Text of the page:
The New York Times
He was indicted in an anti-Asian attack. It was his 33rd arrest.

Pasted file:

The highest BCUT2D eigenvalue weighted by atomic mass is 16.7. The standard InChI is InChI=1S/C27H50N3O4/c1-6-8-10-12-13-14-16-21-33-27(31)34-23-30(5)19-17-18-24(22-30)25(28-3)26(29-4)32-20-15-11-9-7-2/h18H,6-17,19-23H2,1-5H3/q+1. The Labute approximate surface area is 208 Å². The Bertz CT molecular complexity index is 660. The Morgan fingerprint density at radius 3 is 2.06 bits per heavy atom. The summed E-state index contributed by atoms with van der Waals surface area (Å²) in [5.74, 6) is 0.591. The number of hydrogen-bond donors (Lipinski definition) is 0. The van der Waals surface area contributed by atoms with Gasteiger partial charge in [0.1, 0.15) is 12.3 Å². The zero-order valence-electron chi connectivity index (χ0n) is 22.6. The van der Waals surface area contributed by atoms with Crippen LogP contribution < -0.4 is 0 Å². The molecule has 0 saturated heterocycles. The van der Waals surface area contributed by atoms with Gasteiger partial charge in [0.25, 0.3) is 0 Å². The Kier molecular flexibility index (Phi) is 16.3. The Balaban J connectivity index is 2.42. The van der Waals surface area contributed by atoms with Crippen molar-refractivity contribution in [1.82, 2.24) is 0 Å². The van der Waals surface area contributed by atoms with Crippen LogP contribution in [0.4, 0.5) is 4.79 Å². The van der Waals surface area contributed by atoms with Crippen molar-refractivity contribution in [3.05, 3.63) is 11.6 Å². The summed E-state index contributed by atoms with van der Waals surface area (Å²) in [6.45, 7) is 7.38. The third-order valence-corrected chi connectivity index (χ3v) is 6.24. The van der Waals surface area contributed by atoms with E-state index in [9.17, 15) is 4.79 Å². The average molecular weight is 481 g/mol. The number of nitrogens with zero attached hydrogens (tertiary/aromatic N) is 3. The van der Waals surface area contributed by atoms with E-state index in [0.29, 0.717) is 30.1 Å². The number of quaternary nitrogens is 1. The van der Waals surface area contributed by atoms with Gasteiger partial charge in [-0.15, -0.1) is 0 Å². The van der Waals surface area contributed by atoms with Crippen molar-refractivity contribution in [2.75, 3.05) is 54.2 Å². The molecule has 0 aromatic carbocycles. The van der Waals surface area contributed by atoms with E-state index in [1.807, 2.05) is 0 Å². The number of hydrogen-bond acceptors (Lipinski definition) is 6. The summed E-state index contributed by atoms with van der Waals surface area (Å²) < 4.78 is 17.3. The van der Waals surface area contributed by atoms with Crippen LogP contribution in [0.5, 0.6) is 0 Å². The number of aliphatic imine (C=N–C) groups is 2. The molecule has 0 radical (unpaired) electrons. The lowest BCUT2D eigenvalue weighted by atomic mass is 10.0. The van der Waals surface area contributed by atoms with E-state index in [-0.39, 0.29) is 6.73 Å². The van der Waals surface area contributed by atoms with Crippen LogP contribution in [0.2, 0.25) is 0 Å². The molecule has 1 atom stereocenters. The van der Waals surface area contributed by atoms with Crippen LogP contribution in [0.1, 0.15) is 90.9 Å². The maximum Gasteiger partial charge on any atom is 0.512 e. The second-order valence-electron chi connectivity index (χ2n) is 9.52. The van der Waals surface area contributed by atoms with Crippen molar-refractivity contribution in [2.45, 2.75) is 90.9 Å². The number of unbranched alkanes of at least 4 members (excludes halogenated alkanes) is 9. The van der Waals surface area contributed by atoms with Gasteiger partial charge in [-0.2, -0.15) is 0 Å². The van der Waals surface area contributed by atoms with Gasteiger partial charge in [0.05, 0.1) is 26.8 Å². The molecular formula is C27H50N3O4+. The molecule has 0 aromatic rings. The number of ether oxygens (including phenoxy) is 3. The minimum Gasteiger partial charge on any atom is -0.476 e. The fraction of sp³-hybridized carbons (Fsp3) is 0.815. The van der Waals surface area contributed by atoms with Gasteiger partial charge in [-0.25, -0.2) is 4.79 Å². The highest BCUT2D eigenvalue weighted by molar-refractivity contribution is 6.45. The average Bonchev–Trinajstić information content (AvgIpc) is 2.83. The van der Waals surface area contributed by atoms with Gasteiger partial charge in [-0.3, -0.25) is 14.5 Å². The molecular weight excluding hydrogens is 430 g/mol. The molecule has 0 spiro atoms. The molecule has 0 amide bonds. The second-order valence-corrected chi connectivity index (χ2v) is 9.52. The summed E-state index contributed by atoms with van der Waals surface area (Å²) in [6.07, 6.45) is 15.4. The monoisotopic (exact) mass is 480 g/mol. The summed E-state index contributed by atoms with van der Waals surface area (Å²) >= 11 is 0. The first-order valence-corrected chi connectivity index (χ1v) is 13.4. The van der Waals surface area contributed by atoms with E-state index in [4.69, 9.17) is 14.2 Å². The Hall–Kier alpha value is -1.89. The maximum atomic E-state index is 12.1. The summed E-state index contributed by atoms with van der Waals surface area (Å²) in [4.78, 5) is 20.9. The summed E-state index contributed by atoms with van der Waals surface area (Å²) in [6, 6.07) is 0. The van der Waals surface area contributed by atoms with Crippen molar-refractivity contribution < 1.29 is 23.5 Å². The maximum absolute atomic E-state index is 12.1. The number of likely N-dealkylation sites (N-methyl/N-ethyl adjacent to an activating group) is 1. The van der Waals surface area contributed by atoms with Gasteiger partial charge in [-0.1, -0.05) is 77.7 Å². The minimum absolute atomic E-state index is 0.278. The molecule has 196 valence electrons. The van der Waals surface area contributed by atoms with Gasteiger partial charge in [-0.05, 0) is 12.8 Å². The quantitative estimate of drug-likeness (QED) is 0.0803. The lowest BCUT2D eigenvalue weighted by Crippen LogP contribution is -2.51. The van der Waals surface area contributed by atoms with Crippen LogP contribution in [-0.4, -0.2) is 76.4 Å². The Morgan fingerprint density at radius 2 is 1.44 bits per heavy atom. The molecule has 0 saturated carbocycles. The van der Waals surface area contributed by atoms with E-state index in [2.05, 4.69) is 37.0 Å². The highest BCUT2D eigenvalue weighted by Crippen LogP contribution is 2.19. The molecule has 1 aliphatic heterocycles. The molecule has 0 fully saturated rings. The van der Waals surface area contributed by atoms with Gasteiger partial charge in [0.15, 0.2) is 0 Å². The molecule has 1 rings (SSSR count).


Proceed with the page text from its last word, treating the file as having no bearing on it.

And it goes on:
NEW YORK – Tommy Lau, a Chinese-American bus driver in New York City, was walking during his lunch break in Brooklyn last month when he noticed a man harassing an older Asian couple. Lau, 63, came to the man to ask him what he was doing. The man, Donovan Lawson, spat at Lau and punched him in the face, calling him an anti-Chinese insult, prosecutors said. Lawson, who is black, was arrested and charged with a hate crime. It was the 33rd arrest of Lawson, 26, who is homeless and mentally ill, authorities said. Four times, officers had been called in to help him because he appeared to be in a state of mental depression and was undergoing treatment under a mental health program run by the police department. Sign up for The Morning New York Times newsletter It’s not unique. Many people recently accused of anti-Asian attacks in New York City have also had histories of mental health episodes, multiple arrests and homelessness, complicating the city’s search for an effective response. The model revealed gaps in the ability of the criminal justice system to respond effectively when racial biases overlap with mental illness, even as the city has stepped up its law enforcement efforts against these crimes. For example, Lawson was one of at least seven people arrested after attacks on residents of the Asian city in the last two weeks of March, ending in a gruesome attack on a Filipina, who was repeatedly beaten. in broad daylight in Manhattan by a police man. dire was homeless and on parole after serving time in jail for killing his mother. Of the seven people arrested, five had previous encounters with police in which they were seen as “emotionally disturbed,” police language for someone suspected of needing psychiatric help. Investigators believed the other two also showed signs of mental illness. Officials say those arrested are part of a population of mentally unstable people who cycle in and out of jail on minor charges and who too often do not get the psychiatric attention they need. Many are also struggling with drug addiction. Dermot F. Shea, the New York City Police Commissioner, said in a television interview on Friday that there were “always arrests before these tragic and tragic incidents, and we need to tackle this mental illness problem. “. Police have so far received reports of at least 35 anti-Asian hate crimes in New York this year, already exceeding the 28 reported all last year, and many more than the three reported in 2019. police said. Attacks on Asian Americans began to increase across the country last year as the pandemic raged and former President Donald Trump used racist slurs for the disease in an attempt to blame China for disaster. Law enforcement officials have said Trump’s rhetoric has provided ammunition to those who have scapegoated Asian Americans for spreading the virus, exacerbating racial tensions and sparking attacks and harassment not provoked. At the same time, the pandemic has strained a criminal justice system that has long struggled to provide treatment for people with mental illness who break the law. Social services have reduced face-to-face meetings. Unemployment has skyrocketed. The number of single homeless adults has reached record levels. “People’s fuses were much shorter,” said Karen Friedman Agnifilo, a former senior official in the Manhattan district attorney’s office. “If you were an angry person filled with hate, it seems like it didn’t take much to make you angry.” Hate crime incidents in New York generally tend to increase after divisive events, prosecution experts said, and most stem from spontaneous confrontations. After the terrorist attacks of September 11, 2001, for example, American Muslims were targeted. After the white nationalist rally in Charlottesville, Virginia in 2017, anti-Semitic attacks increased. State prison officials said due to privacy laws they could not release information about the health history of Brandon Elliot, the man arrested in connection with the attack. March 29 brutal attack against Filipino women in Manhattan. But police were called in to help Elliot with a mental health episode in 2002, months before he stabbed his mother to death in front of his 5-year-old sister, according to a law enforcement official. Questions have been raised as to whether Elliot, who is black, was properly supervised after he was released on parole. Elliot, 38, lived in a midtown Manhattan hotel that served as a homeless shelter, police said. Other residents said his behavior was at times erratic. Mayor Bill de Blasio said last week that Elliot’s case highlights a pervasive problem. The state releases people from prison to the city “without a plan, without housing, without work, without mental health support,” he said. In a statement, New York State Corrections said every person released from prison has an individual treatment and rehabilitation plan and the mayor was “clearly uninformed.” The Legal Aid Society, which represents Elliot, urged the public “to reserve judgment until all the facts are presented in court.” In the short term, the city has responded to the surge in anti-Asian attacks with more repression. The police department sent plainclothes officers to areas with high Asian populations and encouraged more victims to come forward. But dealing with the role of mental illness in such crimes is also critical, criminologists say, and the city does not have a strong safety net for people who frequently come into contact with law enforcement and law enforcement. mental health professionals. “The system is so flawed that someone can be handcuffed and taken to the hospital and be back on the streets in a matter of hours,” said Kevin Nadal, professor at John Jay College of Criminal Justice. De Blasio said only a small number of people with mental illnesses commit violence, and the city is aggressively following up with those with a documented history of both cases. Research has shown that people with mental illness are no more likely to commit crimes than others and are more vulnerable to becoming victims, said Katherine L. Bajuk, mental health lawyer with the New York County Defender Service. . The fact that some of those arrested in recent anti-Asian incidents have a history of instability has come as little comfort to the victims. Lau, the Brooklyn bus driver, said in an interview that he believed the punch he took at Lawson was rooted in “a breakdown in mental health issues.” Yet, he said, the insult Lawson used matched a pattern of racism he had known from childhood, when his schoolteacher called him Tommy instead of his first name, Kok Wah, to prevent his classmates to make fun of him. “It’s like that when you’re Asian, always harassed by others,” Lau said. “The pandemic has made the situation worse.” Regina Lawson, Lawson’s sister, said he showed signs of mental illness at a young age and received therapy until he grew older and his mother could no longer force him to leave. The siblings are now separated. “There definitely could be a better way to deal with someone else than to wait until they’ve got a crime or really hurt someone to get their support,” said Regina Lawson. The problem of mental illness among homeless people like Donovan Lawson has been exacerbated during the pandemic as the city has moved thousands from shelters to hotel rooms to slow the spread of the coronavirus, providers said. shelter. The move isolated some people with mental illnesses, leaving them less supervised. A homeless man accused of a recent anti-Asian hate crime, Eric Deoliveira, 27, has already had 13 emotional disturbance calls and at least a dozen arrests, police said. On March 21, police said, Deoliveira, who is Hispanic, hit a Chinese-American mother in Manhattan and smashed the sign she was carrying after a rally to protest anti-Asian violence. On Saturday evening Deoliveira, who was released after the assault charge, was re-arrested in Queens and charged with smashing the windshield of a police patrol car, prosecutors said. A Deoliveira lawyer did not respond to a request for comment. Mental health has already become a legal issue in some cases. Last month, a judge ordered a mental health assessment of Ruddy Rodriguez, 26, who was arrested and charged with hitting an Asian man on the back of the head in Manhattan while saying an anti-Chinese curse . Prosecutors said Rodriguez, who is black and Hispanic, told investigators after his arrest: “I hit him. I don’t like Asians. I argue with them. He also allegedly told a policeman, “I will kill all the Asians when I get out of here.” During Rodriguez’s arraignment, he frequently interrupted proceedings and denied the allegations, according to a court transcript. Prosecutors said he was arrested in January after smashing a glass door at a Manhattan homeless shelter and threatening to kill the site coordinator. A lawyer for Rodriguez did not respond to a request for comment. This article originally appeared in The New York Times. © 2021 The New York Times Company